Quote of the Day – Joe Huffman (12/17/2012)

These people enabled the murder of dozens of people, mostly children, by a single person. If a private citizen had enabled these murders they would be facing massive civil liability and probably criminal charges. Government employees should not be exempt. If we don’t have the prison space for all of them then turn the drug addicts, prostitutes, and other “criminals” who committed victimless crimes loose and make the room. These public servants stripped people of their rights to keep and bear arms and then put signs up advertising “Gun Free Zone”. It’s bad enough to enable cold blooded murder but to advertise the fact they enabled it and to be proud of it is seriously sick and criminal. This can and should be used as evidence against them at their trials.

Joe Huffman – Let’s have the conversations

December 17, 2012

[I’ve felt for a while that both the government and private entities shared culpability in mass shootings that occur within gun free zones.  The forcible disarmament of victims, especially by force of law, to me implies an assumption of responsibility for safety by the ruling party.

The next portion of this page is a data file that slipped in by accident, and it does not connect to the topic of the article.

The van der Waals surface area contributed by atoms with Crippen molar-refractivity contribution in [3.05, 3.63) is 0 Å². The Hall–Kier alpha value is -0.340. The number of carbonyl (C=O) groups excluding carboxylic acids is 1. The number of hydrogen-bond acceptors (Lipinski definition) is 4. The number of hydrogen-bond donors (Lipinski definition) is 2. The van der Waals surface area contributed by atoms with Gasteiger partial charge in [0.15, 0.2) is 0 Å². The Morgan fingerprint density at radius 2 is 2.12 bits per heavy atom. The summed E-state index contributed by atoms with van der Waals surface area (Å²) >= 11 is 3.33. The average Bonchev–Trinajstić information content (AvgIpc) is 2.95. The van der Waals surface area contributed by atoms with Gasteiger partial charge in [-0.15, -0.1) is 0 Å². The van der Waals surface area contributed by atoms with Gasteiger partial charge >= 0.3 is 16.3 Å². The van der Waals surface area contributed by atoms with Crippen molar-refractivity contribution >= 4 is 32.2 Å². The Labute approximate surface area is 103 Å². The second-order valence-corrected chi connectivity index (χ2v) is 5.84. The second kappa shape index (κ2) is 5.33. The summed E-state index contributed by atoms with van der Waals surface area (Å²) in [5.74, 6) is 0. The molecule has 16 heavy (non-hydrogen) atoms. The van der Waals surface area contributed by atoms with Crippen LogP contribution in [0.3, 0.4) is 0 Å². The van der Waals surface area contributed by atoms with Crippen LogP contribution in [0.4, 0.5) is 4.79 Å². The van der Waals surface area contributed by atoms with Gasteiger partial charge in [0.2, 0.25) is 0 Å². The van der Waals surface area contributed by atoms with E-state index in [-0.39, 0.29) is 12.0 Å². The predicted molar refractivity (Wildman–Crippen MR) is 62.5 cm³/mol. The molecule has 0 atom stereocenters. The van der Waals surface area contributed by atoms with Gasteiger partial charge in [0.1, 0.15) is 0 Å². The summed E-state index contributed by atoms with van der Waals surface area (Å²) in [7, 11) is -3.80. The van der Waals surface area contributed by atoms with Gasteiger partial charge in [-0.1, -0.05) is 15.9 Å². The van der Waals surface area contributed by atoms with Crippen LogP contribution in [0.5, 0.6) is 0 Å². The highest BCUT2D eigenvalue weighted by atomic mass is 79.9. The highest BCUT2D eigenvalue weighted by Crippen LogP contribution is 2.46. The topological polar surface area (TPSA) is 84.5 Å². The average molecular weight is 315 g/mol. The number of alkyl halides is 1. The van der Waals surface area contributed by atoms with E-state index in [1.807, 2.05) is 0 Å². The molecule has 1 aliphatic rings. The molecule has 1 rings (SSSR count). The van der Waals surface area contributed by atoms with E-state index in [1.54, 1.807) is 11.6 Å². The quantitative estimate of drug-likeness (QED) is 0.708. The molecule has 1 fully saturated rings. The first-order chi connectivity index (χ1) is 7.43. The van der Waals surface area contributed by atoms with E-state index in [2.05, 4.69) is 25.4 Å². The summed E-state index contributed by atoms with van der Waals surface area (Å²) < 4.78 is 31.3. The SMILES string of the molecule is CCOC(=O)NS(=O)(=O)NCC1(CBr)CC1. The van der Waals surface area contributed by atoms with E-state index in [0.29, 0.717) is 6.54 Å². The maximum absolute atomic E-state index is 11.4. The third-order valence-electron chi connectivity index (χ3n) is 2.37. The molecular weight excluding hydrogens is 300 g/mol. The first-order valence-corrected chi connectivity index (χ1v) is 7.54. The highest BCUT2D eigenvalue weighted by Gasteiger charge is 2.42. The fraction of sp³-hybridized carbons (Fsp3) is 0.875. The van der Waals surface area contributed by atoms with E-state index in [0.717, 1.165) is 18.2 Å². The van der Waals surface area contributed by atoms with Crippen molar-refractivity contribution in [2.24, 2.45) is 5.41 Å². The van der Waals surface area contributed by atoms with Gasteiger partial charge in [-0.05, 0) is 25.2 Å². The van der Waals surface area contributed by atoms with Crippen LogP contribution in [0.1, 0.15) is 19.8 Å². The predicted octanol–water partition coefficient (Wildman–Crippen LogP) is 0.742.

We all know however that the law exempts itself from such responsibilities  yet they create areas where the citizens are disarmed to be nothing more than defenseless victims for evil monsters.

I’m glad to see I’m not alone with these types of thoughts. -B]

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About Barron

Barron is the owner, editor, and principal author at The Minuteman, a competitive shooter, and staff member for Boomershoot. Even in his free time he’s merging his love and knowledge of computers and technology with his love of firearms. He has a BS in electrical engineering from Washington State University. Immediately after college he went into work on embedded software and hardware for use in critical infrastructure. This included cryptographic communications equipment as well as command and control devices that were using that communications equipment. Since then he’s worked on just about everything ranging from toys, phones, other critical infrastructure, and even desktop applications. Doing everything from hardware system design, to software architecture, to actually writing software that makes your athletic band do its thing.

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